CriticCar will soon park in the Motor City and let you do the reviews

It’s official. CriticCar Detroit is coming to the streets of the Motor City. You’re going to be able to give your critique of a play, art show, concert, auto show, whatever and let the world know what you think.

CriticCar is becoming a reality thanks to the National Endowment for the Arts and the John S. and James L. Knight Foundation. They just awarded up to $80,000 to Jennifer Conlin, a long-time contributor to the New York Times, and Dan Shaw, former New York Times reporter and co-founder of the online cultural magazine, to get the project moving.

You may recall we wrote about this idea last October  when it was called iCritic and Jennifer and Dan had just made it to the final round for the award. Their idea and two others … one in Charlotte, North Carolina, and another in Philadelphia … were chosen from 233 applications.

“This is exciting for Detroit and the artistic community we have here,” Conlin says. She says CriticCar will help show the diversity of Detroit’s artistic community and show how much art influences a city’s transformation.

So here’s how it works. After you come out of a play, art show, concert, auto show … whatever …you can stop at the CriticCar Detroit mobile video booth parked in front of the event and record your review. It’ll be posted on local websites and shared on social media channels. It’ll crisscross the city and be at different kinds of events, large and small, so under the radar performances will be showcased as well as those that are better known.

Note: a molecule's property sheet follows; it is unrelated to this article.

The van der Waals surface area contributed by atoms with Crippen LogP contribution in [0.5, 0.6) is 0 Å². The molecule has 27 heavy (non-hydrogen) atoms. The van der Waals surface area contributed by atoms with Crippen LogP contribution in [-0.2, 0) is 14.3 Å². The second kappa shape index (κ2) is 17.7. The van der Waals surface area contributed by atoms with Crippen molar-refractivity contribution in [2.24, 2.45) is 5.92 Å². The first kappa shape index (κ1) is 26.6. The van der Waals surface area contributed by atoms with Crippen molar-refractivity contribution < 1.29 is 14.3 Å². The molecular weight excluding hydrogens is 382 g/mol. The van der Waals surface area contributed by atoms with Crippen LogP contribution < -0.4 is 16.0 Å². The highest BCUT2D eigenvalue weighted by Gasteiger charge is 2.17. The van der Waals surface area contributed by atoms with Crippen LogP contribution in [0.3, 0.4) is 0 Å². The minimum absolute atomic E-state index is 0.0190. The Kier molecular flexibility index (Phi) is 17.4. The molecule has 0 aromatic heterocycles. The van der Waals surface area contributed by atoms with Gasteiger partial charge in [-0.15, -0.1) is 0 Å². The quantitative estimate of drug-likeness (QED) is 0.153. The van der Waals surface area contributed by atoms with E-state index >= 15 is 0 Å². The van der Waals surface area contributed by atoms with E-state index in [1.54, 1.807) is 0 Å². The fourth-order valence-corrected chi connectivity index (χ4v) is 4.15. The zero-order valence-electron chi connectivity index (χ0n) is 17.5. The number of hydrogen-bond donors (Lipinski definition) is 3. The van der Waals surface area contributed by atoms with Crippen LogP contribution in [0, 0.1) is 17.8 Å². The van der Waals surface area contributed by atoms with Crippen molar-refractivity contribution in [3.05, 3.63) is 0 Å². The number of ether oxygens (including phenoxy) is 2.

In short, you’ll become part of the conversation about Detroit’s vibrant arts scene. Conlin says they hope to have CriticCar on the road by the end of summer.

“The critiques generated through CriticCar will not only create buzz about cultural events, but will document in words and images the diversity of Detroit’s cultural life and audiences, and help connect residents and visitors to local arts organizations,” Conlin said in the application.

CriticCar also hopes to go to schools and involve kids in learning how to be good critics. If all goes according to plan they will be taught by a few local professional critics so they can learn how to do good, honest, interesting critiques.

“We hope lots of people will participate and that this will go viral,” Conlin says. “We want people to start making road trips and come to Detroit and enjoy the art scene.”

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